The corporate agenda

Salary sacrifice schemes are becoming ever more popular among employers striving to cut benefits costs in the current recession. While this popularity received a further boost with the Pre-Budget announcement of a 0.5 per cent increase in employers\' and employees\' NI from 2011, companies are increasingly taking the lion\'s share of the savings for themselves.

For those uninitiated in the minutiae of this particular tax break, salary sacrifice is a clever way for employers and employees to reduce the NI or income tax due on cash salary by going for benefits instead. So the employee gives up a portion of their salary and authorises the employer to buy benefits (such as pension contributions or a variety of other benefits which are tax and/or NI free if paid for by the employer) on their behalf.

The Employee Benefits/Axa Pensions Research 2008 found well over half of large organisations (those with more than 1,000 staff) now offer employees the opportunity to make pension contributions via salary sacrifice. Given the potential savings for large employers it has become something of a no-brainer for most – savings of hundreds of thousands or even millions of pounds are far too tempting for most to resist.

For organisations with just a few hundred staff, it is a case of weighing up the savings versus the complexity and cost of setting up this type of scheme. There is no doubt that setting up salary sacrifice is a minefield of employment law, dealing with the local tax office, avoiding falling foul of minimum wage and impinging on various tax credits. This is not a place to tread without a friendly tax expert.

Even the recent changes to the rules around the provision of benefits during maternity leave are causing consternation as employers realise they have to continue to supply a benefit purchased via salary sacrifice even though there isn’t a salary from which to deduct the cost.

However, as more finance directors get to grips with the money that can be saved by using salary sacrifice, so we expect more HR and benefits managers to be under pressure to choose this route. But a worrying trend for HR and benefits managers is that these savings are now frequently being taken straight back into the business, and not reinvested back into benefits or other HR initiatives, which until a year or so ago was common.

Debi O’Donovan is editorial director of Employee Benefits magazineThe ability for employees to enter into a salary sacrifice agreement with their employer to fund pension contributions has been a well established practice for over 20 years and is fully recognised by HMRC.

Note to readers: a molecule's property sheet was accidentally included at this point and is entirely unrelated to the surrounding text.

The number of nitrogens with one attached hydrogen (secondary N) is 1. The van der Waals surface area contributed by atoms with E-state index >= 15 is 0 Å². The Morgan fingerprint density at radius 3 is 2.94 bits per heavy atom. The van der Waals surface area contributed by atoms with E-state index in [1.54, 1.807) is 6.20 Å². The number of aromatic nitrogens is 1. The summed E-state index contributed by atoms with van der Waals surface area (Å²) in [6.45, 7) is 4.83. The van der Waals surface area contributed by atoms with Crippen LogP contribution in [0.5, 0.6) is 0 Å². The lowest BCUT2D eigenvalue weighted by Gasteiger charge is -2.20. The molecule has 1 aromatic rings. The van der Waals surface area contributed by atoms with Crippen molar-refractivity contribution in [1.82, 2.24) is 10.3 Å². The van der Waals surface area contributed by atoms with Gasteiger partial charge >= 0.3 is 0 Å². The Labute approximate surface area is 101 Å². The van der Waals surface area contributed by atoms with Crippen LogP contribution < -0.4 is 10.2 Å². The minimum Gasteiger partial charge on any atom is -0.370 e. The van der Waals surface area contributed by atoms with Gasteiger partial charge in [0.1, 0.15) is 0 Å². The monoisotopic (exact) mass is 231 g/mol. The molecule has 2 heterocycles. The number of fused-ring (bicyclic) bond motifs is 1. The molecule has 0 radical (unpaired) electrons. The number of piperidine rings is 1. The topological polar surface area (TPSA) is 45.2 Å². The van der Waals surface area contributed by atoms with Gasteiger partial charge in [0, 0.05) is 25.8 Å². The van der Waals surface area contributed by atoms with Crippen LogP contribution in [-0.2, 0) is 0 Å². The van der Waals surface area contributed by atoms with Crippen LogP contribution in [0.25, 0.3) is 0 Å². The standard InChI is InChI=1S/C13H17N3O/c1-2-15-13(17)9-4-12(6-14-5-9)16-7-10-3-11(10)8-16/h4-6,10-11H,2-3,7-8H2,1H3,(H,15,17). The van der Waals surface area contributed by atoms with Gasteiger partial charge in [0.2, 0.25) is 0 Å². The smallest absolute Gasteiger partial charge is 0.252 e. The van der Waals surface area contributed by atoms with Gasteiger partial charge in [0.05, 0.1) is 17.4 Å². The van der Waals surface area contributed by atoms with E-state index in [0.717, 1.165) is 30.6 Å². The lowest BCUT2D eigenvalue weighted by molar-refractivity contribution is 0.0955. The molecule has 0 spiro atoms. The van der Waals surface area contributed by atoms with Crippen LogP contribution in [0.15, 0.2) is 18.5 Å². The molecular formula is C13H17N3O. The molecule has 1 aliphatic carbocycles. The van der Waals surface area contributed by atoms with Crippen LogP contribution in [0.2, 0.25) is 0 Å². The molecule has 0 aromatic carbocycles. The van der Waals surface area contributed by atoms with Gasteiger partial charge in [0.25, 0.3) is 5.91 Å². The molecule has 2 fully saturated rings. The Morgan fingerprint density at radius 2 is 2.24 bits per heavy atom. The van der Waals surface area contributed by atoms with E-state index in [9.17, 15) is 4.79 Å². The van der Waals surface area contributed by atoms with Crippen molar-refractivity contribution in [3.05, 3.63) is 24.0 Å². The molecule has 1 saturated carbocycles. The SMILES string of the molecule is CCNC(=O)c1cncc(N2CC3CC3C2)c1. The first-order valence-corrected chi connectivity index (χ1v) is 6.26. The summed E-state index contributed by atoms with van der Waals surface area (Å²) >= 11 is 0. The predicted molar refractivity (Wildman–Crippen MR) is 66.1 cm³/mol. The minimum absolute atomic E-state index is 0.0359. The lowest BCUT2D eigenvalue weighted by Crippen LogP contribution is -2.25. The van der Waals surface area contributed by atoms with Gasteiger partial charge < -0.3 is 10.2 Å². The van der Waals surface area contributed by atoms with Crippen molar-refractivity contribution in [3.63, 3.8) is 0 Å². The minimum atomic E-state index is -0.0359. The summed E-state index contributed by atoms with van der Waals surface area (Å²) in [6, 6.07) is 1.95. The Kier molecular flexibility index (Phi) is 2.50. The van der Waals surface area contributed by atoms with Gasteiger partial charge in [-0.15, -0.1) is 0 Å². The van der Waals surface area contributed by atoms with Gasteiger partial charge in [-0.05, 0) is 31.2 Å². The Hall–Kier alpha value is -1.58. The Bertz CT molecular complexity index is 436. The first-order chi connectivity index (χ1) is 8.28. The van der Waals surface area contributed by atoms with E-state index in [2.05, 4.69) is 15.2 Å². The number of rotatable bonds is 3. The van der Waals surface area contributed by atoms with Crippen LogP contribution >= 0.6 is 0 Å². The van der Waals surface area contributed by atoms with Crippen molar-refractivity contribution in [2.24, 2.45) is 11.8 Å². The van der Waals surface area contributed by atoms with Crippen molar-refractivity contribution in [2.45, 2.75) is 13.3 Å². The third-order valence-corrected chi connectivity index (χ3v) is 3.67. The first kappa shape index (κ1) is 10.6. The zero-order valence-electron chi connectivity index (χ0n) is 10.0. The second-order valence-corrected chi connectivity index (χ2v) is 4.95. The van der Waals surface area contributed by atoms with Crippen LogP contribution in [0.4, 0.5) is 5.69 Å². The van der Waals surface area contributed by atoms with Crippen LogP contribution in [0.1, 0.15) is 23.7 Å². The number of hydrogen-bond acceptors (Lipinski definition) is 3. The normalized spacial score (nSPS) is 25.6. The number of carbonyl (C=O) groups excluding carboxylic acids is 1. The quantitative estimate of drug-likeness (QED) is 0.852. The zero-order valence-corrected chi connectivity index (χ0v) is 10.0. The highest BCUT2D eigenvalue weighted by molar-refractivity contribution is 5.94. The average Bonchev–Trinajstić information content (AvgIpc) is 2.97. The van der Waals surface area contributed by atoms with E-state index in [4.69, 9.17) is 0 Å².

The clear advantage to the employee of using this process to fund pension contributions is the NI savings that are generated. This effectively means for a £100 net cost to a basic rate tax payer £144.93 is invested into the pension scheme as opposed to £125.00 under the traditional net pay method of funding contributions.

When employees enter into a salary sacrifice agreement, which is a legally binding change in the employees’ contract of employment (and must be clearly documented as such), their salary is reduced by the amount of the contribution they wish to make. By agreeing to reduce their salary, the employer will also save NI contributions (currently at the rate of 12.8 per cent of relevant band earnings) and it is here where significant extra investments can be made by the employer for their employees at no extra cost.

This is achieved by the employer simply paying their NI savings as a bonus contribution into the members’ pension fund. This increases the £144.93 detailed above to £163.48, a 31 per cent increase in the value of the contribution invested when compared to the traditional net pay method.

It is also key that the mechanics of salary sacrifice are explained to employees, either through group presentations or individual consultations (or both) so that employees understand fully all of the various issues around salary sacrifice arrangements, in particular their effect on certain State and statutory employer benefits.

Most employers do re-invest their NI savings as bonus pension contributions for their employees. We have also seen employers looking to use some of the employer NI savings generated to fund other benefits as opposed to investing all of the savings as bonus pension contributions.

As employers look to get real value for their benefit spend, whilst also meeting the needs of their employees by using a range of flexible benefits, it could be expected that this approach of using salary sacrifice NI savings will begin to become the norm rather than the exception.

Jarrod Parker is EB director at Alexander Forbes Financial Services